bioProcess UK poster presentation winner 2019
Posters have been an important factor of the annual bioProcessUK conference for the past few years. These sessions provide the opportunity for early career researchers to showcase their research, as well as themselves, in front of an audience including senior leaders across academic and industrial sectors of the UK bioprocessing community. A poster flash session is held early on during the conference, which maximises the visibility of these early career researchers. I have been delighted to chair this over recent years. This is a challenging, but valuable opportunity for the researchers to come onto the podium and give a short (2 minute) elevator-style pitch of their poster to the audience using just 2-3 slides. Although it may appear daunting, feedback I have received during all conferences is that this is a very rewarding experience for both the presenters and audiences. The poster flash session is followed by a series of networking sessions. This enables the poster presenters to interact with the conference delegates and to review their posters in more detail. Talent development and retention is a key performance indicator within the UK bioprocessing sector. Pall Biotech support a prize at the bioProcessUK conferences for the best poster. All conference delegates can vote on this prize and the winner is announced during the closing session of the meeting.
- Peter Levison, PALL biotech
As a PhD student, I am well acquainted with the academic environment. I often attend conferences focused on niche subject areas and converse mostly with other PhD students and PIs. I was looking to gain further exposure to industry and upon attending the BioProNET STARS programme this past September, my eyes were opened to a completely new perspective. This drove my enthusiasm to learn more about the bioprocessing industry. Consequently, I applied for the bioProcessUK bursary to attend the conference and present my research in the early career poster competition. I was delighted to not only receive a place but to be offered an oral flash presentation.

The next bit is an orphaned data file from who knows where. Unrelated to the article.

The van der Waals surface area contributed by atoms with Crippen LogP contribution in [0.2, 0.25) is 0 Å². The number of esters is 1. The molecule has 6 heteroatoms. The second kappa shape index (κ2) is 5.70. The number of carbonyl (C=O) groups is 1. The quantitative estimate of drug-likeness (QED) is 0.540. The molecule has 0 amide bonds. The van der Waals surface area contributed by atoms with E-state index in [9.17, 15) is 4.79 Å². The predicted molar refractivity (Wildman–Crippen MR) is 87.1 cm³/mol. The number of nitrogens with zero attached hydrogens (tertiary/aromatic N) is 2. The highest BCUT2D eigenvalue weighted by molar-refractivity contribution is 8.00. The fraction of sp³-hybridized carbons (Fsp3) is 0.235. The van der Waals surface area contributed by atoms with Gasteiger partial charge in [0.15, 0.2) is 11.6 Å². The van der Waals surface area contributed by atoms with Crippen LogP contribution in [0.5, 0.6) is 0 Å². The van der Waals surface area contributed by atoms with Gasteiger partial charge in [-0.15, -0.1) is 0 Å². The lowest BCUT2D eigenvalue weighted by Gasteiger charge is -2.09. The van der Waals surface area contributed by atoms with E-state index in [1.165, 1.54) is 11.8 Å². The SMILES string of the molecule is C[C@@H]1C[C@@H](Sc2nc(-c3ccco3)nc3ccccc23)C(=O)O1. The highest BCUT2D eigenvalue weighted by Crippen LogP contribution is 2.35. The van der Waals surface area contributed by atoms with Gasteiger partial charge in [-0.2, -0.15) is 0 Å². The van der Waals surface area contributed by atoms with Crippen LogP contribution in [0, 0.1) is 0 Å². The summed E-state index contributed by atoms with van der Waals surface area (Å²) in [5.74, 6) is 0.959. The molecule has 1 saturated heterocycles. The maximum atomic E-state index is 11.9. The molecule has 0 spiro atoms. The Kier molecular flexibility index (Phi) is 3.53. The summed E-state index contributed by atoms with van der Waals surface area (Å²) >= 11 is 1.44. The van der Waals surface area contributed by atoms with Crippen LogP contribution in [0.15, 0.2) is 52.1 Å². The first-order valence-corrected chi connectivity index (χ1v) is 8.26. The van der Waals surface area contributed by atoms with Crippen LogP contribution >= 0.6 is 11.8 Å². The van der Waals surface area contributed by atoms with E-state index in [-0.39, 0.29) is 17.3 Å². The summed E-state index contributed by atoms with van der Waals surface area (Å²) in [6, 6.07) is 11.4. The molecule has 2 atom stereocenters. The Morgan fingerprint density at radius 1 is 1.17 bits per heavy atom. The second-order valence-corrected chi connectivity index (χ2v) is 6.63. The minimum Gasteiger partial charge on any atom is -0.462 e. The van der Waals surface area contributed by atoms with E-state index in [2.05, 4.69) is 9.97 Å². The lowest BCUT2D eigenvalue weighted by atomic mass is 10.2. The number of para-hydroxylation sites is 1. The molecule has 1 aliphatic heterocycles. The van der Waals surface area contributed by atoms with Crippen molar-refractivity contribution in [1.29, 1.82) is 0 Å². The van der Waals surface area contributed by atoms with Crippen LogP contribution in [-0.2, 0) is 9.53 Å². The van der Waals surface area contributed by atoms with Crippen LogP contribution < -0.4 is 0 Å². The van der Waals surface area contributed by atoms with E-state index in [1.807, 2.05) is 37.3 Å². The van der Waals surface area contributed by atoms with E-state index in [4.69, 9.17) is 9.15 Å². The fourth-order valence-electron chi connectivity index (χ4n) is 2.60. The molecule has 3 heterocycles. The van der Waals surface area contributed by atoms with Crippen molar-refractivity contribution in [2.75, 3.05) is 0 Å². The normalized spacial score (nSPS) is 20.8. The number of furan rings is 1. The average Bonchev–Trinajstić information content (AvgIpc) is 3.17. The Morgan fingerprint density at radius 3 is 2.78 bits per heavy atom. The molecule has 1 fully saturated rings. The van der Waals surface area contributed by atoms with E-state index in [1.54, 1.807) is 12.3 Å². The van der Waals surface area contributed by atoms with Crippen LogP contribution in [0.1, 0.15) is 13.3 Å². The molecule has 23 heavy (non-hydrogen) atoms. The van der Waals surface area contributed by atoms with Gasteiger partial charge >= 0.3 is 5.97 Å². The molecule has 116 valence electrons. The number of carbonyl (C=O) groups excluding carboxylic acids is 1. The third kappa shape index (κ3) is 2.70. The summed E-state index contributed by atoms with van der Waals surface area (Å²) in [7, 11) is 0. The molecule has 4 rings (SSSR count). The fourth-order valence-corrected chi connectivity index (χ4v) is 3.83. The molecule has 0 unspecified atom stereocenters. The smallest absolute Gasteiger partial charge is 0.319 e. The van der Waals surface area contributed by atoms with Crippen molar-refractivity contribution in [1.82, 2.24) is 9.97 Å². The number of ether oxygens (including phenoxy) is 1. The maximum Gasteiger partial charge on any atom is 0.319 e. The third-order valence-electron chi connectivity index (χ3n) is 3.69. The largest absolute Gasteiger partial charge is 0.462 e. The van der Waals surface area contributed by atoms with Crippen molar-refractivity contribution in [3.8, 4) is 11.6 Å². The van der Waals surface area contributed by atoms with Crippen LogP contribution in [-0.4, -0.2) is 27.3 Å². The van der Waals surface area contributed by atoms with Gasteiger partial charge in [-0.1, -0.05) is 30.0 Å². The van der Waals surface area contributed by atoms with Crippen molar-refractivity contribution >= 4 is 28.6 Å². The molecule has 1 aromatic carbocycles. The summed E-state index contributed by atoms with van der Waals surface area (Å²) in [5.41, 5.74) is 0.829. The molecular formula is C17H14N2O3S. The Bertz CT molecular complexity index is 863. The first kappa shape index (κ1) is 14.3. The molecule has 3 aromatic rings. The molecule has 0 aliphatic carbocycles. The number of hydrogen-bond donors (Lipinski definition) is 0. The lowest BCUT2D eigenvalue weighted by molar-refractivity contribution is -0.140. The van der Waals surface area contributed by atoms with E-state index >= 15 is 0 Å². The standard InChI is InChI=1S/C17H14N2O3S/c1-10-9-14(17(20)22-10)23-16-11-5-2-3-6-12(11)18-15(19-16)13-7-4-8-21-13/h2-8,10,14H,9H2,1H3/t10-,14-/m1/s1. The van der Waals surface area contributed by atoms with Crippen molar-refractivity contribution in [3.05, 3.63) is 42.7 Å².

I thoroughly enjoyed the conference. It was located at St George’s Hall in Liverpool, a beautiful venue albeit slightly intimidating. Attending the presentations and talking to other attendees gave me a greater insight into the challenges faced in the bioprocessing industry but also the breadth of careers available to someone like me. There was plenty of opportunity to discuss my research with industrialists at my poster and it was encouraging to see that my work was of interest to so many different people. When it came to my flash presentation, it was nerve-wracking to get up onto the huge stage and present in front of a room full of industry leaders but it was a positive experience and one I would look forward to doing again.
The research I presented was entitled ‘Investigating Enzymatic Methods for Preparation of Protein Conjugates’, aiming to develop an orthogonal site-specific protein labelling technique using an enzyme called sortase. I am investigating variants of sortase that recognise different sequences to the native recognition sequence, whilst maintaining specificity. These enzymes can then be used to perform multiple labelling reactions on the same protein. I am approaching this project from a chemical biology perspective, synthesising a variety of ‘labels’ and focusing on the optimisation of bio-conjugation reactions. The purpose of the research is to expand the biochemical toolkit with applications in the biopharmaceutical industry such as the development of antibody-drug conjugates and vaccines.
At the end of the conference, I was honoured to receive the award for best poster. Although unexpected, the award was greatly appreciated and has instilled in me a confidence to pursue a career in the bioprocessing industry. When I finish my PhD, I would like to use my skillset obtained as a chemical biologist to contribute to either the innovation or manufacture of biological drugs.
Overall, this was a fantastic experience and I’m extremely grateful to the BioIndustry Association for giving me this opportunity.
- Holly Morgan, PhD student, University of Leeds